I did it.
It was awesome.
I believe you can still donate to The Mental Health Foundation by clicking on the blue coloured words.
Running the 21.1 kms raised $235.50 ($700 and starting conversations is the target).
My time was 2.17.
I’m calling it 2.15 cos i bush bashed my way through some flax on the motorway to do a pee, when all the portaloos (after 13 kms) had queues in front of them.
It was awesome.
I will admit to (at 4.30am) when i heard the first bird call from outside my Mother’s inner-city home, wanting, wishing, wondering could i just lie here, all day? After all i have a cough, and my period, and i’m a tired Mum, and it’s so peaceful and comfy and warm and ‘countable’ under this duvet in the quiet (with one bird call) and still.
At 5.10am i persuaded myself to brave the unknown day, clomp (quietly cos it’s 5.10am and i’m in my Mother’s house) into the hot shower after chewing mindfully on homemade muesli, cream, milk and maple.
On went the bike pants. Um-ed and ah-ed about which top to where. Got flustered when i couldn’t find a decent hair-tie, with elasticity left. Re-did the shoe laces a couple of times. Tight? Loose? Better. Scrubbed the teeth. Went for a poo. In the last four 1/2 marathons, i never managed such luxuries. Did i make a mistake with the pre-race dinner of thai green chicken curry? Or was it to be a lucky charm?
Caught the final ferry across the harbour with brother-in-law. Adjusted some things in the ladies. Jogged from the ferry terminal to the start line to be 5 minutes late and swamped in the walkers start. Aaaaaaaah-nuts (as Lenny? says on The Simpsons).
But, loved it, but.
Loved running for 7 kilometres in a river of flowing colourful t.shirts and caps and body shapes. Loved i joined a temporary community, happy to get up on a Sunday and run into the unknown. Loved that people were as unfit or as fit as me, and everywhere in between. Loved that we are ordinary people. Loved that i was sharing something with a migration of extra-ordinarily -ordinary strangers.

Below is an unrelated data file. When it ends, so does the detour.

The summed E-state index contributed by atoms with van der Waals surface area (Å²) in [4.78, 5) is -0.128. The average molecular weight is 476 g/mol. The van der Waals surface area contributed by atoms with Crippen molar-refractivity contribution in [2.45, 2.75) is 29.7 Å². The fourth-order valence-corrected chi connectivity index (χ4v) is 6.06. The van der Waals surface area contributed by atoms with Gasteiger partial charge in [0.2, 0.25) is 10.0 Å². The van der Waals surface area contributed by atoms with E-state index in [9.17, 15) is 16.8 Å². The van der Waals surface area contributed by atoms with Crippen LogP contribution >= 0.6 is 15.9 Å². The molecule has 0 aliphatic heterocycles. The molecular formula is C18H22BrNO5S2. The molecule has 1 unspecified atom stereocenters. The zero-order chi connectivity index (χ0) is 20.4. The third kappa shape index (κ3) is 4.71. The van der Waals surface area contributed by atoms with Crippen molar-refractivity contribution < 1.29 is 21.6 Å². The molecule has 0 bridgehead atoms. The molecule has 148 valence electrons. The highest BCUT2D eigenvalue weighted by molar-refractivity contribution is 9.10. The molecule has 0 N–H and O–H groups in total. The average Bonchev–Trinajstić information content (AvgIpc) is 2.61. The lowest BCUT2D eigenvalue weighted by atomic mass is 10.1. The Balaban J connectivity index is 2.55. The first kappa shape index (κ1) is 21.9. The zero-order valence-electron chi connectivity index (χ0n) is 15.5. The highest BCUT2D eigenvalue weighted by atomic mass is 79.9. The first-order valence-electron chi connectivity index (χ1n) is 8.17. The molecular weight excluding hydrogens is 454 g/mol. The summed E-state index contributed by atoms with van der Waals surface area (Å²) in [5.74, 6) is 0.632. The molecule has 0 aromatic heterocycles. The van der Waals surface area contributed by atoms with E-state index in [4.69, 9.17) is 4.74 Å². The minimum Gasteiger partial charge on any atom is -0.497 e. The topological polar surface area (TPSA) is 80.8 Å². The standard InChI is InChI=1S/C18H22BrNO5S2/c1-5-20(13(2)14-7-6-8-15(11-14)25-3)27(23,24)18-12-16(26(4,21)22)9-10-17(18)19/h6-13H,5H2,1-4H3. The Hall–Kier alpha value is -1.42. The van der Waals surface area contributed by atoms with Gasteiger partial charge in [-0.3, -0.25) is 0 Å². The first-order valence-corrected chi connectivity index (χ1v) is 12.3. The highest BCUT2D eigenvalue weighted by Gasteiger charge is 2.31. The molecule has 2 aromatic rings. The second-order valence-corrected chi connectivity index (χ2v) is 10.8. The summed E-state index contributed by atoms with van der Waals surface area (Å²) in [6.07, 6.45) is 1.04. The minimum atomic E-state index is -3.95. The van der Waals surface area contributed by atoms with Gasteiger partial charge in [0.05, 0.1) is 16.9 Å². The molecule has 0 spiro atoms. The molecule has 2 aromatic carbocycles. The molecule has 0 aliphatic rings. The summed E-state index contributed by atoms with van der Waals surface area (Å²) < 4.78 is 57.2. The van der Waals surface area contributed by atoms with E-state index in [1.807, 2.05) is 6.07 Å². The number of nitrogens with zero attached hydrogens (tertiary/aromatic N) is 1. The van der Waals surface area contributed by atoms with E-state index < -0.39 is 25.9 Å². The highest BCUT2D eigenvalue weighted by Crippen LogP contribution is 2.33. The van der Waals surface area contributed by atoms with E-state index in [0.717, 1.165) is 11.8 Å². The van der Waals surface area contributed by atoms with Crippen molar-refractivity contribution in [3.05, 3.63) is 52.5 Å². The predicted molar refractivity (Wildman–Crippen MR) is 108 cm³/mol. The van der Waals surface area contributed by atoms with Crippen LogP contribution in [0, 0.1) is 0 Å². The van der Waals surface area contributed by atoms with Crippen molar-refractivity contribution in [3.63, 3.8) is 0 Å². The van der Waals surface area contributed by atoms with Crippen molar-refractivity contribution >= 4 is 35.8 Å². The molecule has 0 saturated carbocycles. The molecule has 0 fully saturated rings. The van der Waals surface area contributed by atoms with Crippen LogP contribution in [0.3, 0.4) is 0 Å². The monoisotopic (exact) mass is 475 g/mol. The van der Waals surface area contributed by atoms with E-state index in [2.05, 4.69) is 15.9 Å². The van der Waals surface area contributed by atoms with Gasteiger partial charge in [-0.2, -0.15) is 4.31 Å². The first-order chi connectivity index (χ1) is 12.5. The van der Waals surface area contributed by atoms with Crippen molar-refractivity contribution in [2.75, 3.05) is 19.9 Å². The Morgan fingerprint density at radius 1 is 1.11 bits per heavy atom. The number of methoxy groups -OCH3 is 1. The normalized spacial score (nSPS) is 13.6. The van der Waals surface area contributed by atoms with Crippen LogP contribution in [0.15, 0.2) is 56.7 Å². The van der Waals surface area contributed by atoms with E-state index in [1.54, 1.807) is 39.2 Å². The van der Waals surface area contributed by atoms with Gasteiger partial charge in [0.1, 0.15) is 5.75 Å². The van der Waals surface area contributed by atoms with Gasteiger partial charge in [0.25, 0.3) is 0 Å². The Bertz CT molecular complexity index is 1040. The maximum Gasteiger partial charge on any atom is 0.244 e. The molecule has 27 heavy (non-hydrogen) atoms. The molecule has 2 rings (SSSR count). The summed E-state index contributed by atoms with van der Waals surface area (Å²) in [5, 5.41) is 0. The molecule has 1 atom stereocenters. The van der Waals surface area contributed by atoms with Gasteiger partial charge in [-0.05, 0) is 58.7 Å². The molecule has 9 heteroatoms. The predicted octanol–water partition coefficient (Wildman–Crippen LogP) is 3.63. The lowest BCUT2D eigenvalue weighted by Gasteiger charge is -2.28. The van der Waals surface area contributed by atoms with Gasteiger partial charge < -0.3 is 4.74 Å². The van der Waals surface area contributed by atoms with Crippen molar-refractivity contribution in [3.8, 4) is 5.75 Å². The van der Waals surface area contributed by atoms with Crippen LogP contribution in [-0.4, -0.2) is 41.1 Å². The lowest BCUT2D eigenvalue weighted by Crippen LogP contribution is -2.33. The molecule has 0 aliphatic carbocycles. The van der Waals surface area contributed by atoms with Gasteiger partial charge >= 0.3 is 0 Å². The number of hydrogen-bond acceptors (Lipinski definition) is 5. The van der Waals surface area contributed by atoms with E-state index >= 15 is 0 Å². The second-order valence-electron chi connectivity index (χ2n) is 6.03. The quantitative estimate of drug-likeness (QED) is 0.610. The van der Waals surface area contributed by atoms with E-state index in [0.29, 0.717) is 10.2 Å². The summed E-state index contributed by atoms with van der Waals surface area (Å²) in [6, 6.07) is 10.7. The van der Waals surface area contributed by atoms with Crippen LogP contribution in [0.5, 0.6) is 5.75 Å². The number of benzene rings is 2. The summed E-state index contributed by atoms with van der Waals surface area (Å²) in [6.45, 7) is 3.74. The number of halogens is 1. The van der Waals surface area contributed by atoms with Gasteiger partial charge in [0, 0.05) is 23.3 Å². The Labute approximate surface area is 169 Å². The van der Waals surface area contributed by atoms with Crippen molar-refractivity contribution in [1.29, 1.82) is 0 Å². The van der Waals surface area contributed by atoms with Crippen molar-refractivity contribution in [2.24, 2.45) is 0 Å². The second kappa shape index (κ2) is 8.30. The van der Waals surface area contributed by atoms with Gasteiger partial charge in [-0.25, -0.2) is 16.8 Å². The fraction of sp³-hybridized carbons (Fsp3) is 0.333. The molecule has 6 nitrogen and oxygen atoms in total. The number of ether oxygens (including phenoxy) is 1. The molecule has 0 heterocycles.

I felt capable. I felt supported. I felt powerful, actually, even though that sounds dominating, and i didn’t feel dominating, i felt able.
And the supporters. Young families (i guess they were awake anyway) mini puffer jacketed and beanie-d up. All-nighter costumed twenty year olds cheering us on as if we were a live rugby match. Deck chaired spectators outside their homes knees wrapped in plaid blankets as Grandma does at an autumn picnic.
Mental Health Foundation tees ran past at times. I felt ‘yoga’ (union).
There was not one moment (except maybe the bush bashing and knowing i’d lose time) that i didn’t feel ecstatic, running, this ‘race’.
I felt such gratitude i could.
Cos i CAN!
I loved that someone was caring for my children so i could feel this fun.
I loved that there were so many of us this daring.
This was the first 1/2 marathon i wasn’t trying to do ‘under 2 hours’.
My intention was to complete it.
Then to complete it without walking.
Then to complete it within 2 hours 15 minutes.
It was a natural pace.
In the past my hip/glute have seized round the 17 km mark.
No show of seizure!
The only discomfort was in the final 1.5 kms when i realised i might be able to make an official time of 2 hours 15 minutes if i pumped up the jam. I pumped. I jam-ed. I passed gazillions of the peeps into a head wind. I smashed the final 100 metres.
The luminous red numbers on the giant digital clock counted 2.22 (having started 5 minutes late). My body averaged 6 minute 30 second kilometres.
What did i learn?
Run like you stole something?
I think not.
Run so it feels easy.
Maybe then you could run and run and run.
Where to next?
36 kilometres of Able Tasman next year?